We always say that Father Time is undefeated and eventually catches up to everyone, and the collection of greats that lost their titles and the subsequent rematches and then never quite returned to their elite form makes you wonder if that Shevchenko’s fate this weekend?


Prior to losing to Grasso in March, the standout from Kyrgyzstan was coming off her most competitive fight since she relocated to the flyweight division — a split decision win over Taila Santos at UFC 275 the previous June where it felt like the momentum of the contest shifted in her favor following an accidental clash of heads where the Brazilian challenger got the worst of things.


Shevchenko has been doing martial arts ostensibly for her entire life and made her professional MMA debut more than 20 years ago. She’s fought 27 times in MMA and at least 59 times as a kickboxer, though probably far more, and eventually, those miles, the toll they take on your body catch up to you.


Is the bout with Santos and her loss to Grasso a sign that her days as an elite talent in the UFC are behind her? That the next generation of talents have officially taken over the flyweight division?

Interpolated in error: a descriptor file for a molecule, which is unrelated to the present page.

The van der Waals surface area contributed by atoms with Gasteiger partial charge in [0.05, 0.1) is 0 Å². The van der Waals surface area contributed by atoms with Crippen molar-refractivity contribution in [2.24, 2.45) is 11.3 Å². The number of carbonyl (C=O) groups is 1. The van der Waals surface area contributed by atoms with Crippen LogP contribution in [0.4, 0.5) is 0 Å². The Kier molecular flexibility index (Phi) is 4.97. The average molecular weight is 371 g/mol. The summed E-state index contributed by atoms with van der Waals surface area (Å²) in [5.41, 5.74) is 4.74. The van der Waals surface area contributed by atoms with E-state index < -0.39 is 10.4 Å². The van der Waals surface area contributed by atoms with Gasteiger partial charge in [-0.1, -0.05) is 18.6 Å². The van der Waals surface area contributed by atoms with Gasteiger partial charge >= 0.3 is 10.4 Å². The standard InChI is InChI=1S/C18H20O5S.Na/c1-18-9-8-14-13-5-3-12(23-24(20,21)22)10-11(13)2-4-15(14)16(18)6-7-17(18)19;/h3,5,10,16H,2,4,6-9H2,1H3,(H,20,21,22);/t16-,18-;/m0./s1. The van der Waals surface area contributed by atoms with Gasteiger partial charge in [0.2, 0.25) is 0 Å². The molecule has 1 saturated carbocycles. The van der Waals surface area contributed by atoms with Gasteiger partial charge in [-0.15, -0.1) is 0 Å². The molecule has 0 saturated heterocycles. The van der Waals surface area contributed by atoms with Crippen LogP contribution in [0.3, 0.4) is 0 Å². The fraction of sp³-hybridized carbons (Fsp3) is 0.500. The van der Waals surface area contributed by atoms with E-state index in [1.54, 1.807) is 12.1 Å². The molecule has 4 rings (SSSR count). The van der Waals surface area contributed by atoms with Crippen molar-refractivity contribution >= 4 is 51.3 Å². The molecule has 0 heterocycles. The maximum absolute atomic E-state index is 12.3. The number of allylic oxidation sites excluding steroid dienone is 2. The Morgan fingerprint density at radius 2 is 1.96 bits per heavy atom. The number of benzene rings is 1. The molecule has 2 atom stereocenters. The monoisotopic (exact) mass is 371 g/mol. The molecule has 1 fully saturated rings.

Sorry to go all Lloyd Christmas on you, but we have to address the three instances where fallen champions have quickly recaptured their titles as well — not only because it’s key to present both sides, but also because they took place the last three times a champion was presented with this opportunity.


After battling Brandon Moreno to a draw on the final pay-per-view card of 2020, DeivesonFigueiredo dropped the belt to Moreno at UFC 263 the following June. Seven months later, they met for a third time, and the Brazilian reclaimed the title.


Note: Moreno then won it back when they met for a fourth time, though it doesn’t qualify here because he won an interim title fight against Kai Kara-France in between his third and fourth meetings with Figueiredo.


At the end of 2021, Amanda Nunes lost the bantamweight title to Julianna Pena at UFC 269, getting stopped by the massive underdog and former Ultimate Fighter winner in one of the more shocking upsets in UFC history. They ran it back seven months later, and “The Lioness” mopped the floor with Pena, dominating the contest before successfully defending her belt against Irene Aldana this summer and announcing her retirement.


And most recently, Israel Adesanya bounced back from dropping the middleweight title to long-time rival Alex Pereira at UFC 281 in New York City by knocking out “Poatan” at UFC 287 in April.